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Published on November 14, 2014

Stephen Brietzke, MD

Stephen Brietzke, MD, chats with longtime patient Daniel Haintel, of Fulton, at the University Physicians-Woodrail Internal Medicine and Pediatrics clinic. Haintel was diagnosed with Type I diabetes in his late teens. An endocrinologist, Brietzke is a professor of medicine at the University of Missouri School of Medicine and associate chief medical officer for University of Missouri Health Care.

Diabetes Care Programs Help Patients Cope With Diagnoses and Treatment

November is National Diabetes Awareness Month, and the World Health Organization has designated Friday, Nov. 14, as National Diabetes Day.

As part of this month’s focus on diabetes, specialists at University of Missouri Health Care will be holding a series of educational workshops for adults and children with diabetes and their family members or caregivers from 8:30 a.m. to 11:30 a.m. on Saturday, Nov. 15, at Women’s and Children’s Hospital, 404 Keene St. Workshop topics include “Carbs of Our Lives,” “How the Grinch Planned Holiday Meals,” “As Technology Turns,” “The Weakest Attitude” and “Exercising with the Stars.” Registration is $7 in advance or $5 at the door. To register or for more information, please contact the Endocrinology and Diabetes Center at University Hospital at 573-882-3818.

More than 29 million people living in the United States have the disease, which causes high levels of glucose in the blood and defects in insulin action or amount of insulin produced. According to the Centers for Disease Control and Prevention, nearly 28 percent of those with diabetes are not diagnosed and not being treated for the condition. The seventh leading cause of death in the U.S., diabetes is associated with serious health complications, such as heart disease and stroke, kidney failure, blindness and limb amputation.

The disease is classified into three types: type 1, type 2 and Monogenic Diabetes of Youth. The exact cause of type 1 is unknown but genetics and exposure to certain environmental factors and viruses may play a role.
“Type 1 diabetes patients with proper care can lead a long healthy life,” said Bert Bachrach, M.D., director of the Division of Pediatric Diabetes and Endocrinology and associate professor of clinical child health in the MU School of Medicine.  “A patient with diabetes can prevent complications with excellent control and taking responsibility for his own care, which includes applying technology, insulin and meal planning.”

There is no way to prevent type 1 diabetes, but early detection is important to recognize patients at risk, according to Bachrach.

It is one of the most common diseases in school-aged children; those between the ages 5 and 9 years old account for most of the new cases. Approximately 208,000 people in the 5-9 age group have been diagnosed with type 1 or type 2 diabetes. That number continues to increase each year, according to the CDC. It’s estimated more than 18,000 youths and children in the United States will be newly diagnosed with type 1 diabetes and another 5,000 of the same age group will be diagnosed with type 2 diabetes each year.

The cause of type 2 diabetes is also not known but excess weight and inactivity, along with genetics and environment factors appear to be contributing factors. Type 2 diabetes can be significantly prevented or delayed with proper nutrition and exercise.

It was a form of the disease that used to be seen primarily in adults, but is now rapidly increasing in people 20 and younger.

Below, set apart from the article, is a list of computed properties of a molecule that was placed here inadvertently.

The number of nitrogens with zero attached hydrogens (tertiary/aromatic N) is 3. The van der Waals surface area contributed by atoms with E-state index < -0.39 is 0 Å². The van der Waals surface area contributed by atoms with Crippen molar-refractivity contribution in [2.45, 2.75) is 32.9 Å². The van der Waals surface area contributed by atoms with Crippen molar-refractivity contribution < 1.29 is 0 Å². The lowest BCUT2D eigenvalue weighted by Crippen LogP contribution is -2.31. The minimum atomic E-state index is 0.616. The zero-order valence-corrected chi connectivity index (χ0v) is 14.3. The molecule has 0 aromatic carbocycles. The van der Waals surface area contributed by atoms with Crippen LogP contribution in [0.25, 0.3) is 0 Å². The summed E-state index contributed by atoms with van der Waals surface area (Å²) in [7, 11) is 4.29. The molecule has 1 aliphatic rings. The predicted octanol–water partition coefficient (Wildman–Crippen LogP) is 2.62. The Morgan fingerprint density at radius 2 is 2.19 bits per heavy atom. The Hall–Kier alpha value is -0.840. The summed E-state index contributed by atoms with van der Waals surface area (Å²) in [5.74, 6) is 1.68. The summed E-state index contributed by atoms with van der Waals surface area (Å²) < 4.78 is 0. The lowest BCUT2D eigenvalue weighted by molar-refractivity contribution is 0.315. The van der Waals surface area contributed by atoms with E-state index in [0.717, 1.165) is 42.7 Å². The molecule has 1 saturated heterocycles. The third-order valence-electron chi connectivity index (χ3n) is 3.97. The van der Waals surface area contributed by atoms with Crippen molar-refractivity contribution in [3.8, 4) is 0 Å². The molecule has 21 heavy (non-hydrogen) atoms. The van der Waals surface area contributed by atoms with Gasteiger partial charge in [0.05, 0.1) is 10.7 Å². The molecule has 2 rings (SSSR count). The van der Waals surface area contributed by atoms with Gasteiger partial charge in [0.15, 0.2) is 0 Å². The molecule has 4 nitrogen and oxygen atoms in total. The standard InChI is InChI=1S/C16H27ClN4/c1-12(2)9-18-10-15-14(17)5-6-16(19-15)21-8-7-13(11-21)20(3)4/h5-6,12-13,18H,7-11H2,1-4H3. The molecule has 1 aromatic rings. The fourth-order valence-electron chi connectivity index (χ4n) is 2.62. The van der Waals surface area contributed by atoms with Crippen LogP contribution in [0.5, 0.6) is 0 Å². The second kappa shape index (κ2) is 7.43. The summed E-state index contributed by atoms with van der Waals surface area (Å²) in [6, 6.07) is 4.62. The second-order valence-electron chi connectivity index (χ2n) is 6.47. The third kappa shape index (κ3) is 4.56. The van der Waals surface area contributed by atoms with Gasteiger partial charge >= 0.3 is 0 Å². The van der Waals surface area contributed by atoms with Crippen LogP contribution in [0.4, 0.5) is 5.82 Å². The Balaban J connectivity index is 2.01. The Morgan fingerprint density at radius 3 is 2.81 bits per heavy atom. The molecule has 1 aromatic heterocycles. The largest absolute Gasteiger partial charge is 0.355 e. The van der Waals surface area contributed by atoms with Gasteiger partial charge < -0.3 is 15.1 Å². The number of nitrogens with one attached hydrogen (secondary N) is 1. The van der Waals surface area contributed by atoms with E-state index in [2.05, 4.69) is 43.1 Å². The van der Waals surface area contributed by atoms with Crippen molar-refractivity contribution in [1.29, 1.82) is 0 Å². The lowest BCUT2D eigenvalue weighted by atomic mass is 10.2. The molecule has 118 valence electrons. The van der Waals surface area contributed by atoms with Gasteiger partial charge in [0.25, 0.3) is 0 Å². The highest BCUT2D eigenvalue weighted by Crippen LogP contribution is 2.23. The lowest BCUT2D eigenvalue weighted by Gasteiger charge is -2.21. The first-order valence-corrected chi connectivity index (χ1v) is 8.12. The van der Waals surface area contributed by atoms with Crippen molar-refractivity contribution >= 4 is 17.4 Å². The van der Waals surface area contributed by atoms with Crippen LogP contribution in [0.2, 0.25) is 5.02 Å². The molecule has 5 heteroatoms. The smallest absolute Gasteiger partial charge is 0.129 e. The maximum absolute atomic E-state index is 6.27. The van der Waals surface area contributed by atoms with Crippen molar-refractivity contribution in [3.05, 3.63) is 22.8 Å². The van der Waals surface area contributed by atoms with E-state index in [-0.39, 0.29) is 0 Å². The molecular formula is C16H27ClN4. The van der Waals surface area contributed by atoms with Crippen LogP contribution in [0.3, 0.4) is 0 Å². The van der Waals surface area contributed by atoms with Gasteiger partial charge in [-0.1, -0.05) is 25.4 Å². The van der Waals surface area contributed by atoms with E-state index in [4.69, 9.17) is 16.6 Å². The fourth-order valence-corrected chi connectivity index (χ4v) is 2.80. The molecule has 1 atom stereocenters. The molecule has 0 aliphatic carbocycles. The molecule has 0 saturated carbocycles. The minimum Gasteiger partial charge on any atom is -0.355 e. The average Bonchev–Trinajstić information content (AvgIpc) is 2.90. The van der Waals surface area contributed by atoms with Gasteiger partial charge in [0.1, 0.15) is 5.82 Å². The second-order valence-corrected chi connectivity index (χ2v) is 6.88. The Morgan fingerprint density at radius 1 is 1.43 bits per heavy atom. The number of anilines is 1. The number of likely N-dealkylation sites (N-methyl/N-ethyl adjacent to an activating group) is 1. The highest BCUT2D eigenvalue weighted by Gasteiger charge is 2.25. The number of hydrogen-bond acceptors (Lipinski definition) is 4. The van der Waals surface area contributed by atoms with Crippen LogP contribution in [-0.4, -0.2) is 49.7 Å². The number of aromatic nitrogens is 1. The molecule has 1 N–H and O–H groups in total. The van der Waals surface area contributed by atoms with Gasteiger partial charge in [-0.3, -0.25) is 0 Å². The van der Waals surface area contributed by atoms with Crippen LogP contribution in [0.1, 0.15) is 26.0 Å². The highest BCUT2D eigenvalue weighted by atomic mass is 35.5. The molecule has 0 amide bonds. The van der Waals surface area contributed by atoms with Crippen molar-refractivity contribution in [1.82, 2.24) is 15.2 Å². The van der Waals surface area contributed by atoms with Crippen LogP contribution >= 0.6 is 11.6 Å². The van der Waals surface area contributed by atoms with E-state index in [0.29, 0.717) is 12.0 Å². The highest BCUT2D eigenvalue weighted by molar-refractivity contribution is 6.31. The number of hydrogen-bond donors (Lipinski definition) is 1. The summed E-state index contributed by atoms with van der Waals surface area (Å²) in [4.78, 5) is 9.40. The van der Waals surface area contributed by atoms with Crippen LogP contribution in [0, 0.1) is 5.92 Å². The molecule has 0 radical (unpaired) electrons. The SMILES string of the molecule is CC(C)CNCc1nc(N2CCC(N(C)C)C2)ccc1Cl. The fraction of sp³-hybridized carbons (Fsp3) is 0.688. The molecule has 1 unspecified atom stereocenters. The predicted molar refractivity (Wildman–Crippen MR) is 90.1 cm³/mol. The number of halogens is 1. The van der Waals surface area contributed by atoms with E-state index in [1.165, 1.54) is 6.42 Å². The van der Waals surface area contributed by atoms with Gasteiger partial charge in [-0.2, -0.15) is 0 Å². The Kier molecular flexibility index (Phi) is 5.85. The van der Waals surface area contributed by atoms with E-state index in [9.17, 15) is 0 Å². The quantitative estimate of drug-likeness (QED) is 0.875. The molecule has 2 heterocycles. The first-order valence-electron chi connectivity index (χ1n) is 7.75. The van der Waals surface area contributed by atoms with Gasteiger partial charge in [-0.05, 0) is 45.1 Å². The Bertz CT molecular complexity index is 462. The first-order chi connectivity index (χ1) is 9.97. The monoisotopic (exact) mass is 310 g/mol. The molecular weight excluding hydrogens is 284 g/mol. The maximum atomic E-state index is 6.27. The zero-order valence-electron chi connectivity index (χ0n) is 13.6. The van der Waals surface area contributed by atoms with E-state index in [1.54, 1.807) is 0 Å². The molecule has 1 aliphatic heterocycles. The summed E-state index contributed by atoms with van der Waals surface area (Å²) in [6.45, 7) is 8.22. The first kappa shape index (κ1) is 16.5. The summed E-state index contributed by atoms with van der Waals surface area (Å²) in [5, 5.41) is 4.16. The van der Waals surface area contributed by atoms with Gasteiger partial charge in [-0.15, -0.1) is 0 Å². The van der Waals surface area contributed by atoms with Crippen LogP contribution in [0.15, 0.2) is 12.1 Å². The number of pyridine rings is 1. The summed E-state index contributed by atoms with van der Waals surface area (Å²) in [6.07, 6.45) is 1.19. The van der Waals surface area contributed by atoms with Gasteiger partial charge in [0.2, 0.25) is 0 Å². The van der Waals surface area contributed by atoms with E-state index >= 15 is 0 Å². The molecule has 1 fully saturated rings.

Monogenic Diabetes of Youth (MODY) is a third type of diabetes caused by mutations in the genes that control production of insulin. Like type 1 diabetes, MODY can’t be prevented.

The diabetes care teams at MU Health Care are multidisciplinary. The teams at Women’s and Children’s Hospital include a pediatric endocrinologist, diabetes nurse educator, diabetes dietitian, diabetes social worker and child life specialists. For adults diagnosed with diabetes, the specialists at the Cosmopolitan International Diabetes and Endocrinology Center at University Hospital work with patients and families from throughout Missouri and surrounding states to show them how to successfully manage the disease.

“Our goal is to teach diabetes self-management individualized to that child and his or her parent,” said Bachrach. “We teach them how to monitor glucose and give insulin injections early in the education, so we have a chance to watch and make sure they are understanding the processes. We want them to be experts and confident by the time they are discharged from the hospital after initial diagnosis.”


“With adult patients, we work closely with the patient’s primary care physician to craft the best possible diabetes care plan that is agreeable with the patient’s personalized overall health plan,” said Camila Manrique, M.D., MU Health Care endocrinologist and assistant professor of clinical medicine in the School of Medicine. “Raising awareness about diabetes is so important, because prevention and early diagnosis are key in delaying or preventing the appearance of diabetic complications.”

“Women are particularly affected by cardiovascular disease when diabetic, and the usual therapeutic strategies used in men might not be as effective in women,” said Manrique.

Researchers at the MU School of Medicine and the Cosmopolitan International Diabetes and Endocrinology Center are continually working on clinical research for treatment and a cure. Patients are offered opportunities to participate in many of the clinical trials.

“There is a lot of new information regarding the cell that produces insulin on both type 1 and type 2 diabetes,” said Manrique. “This new information likely will allow for the development of newer therapies to control the disease.”

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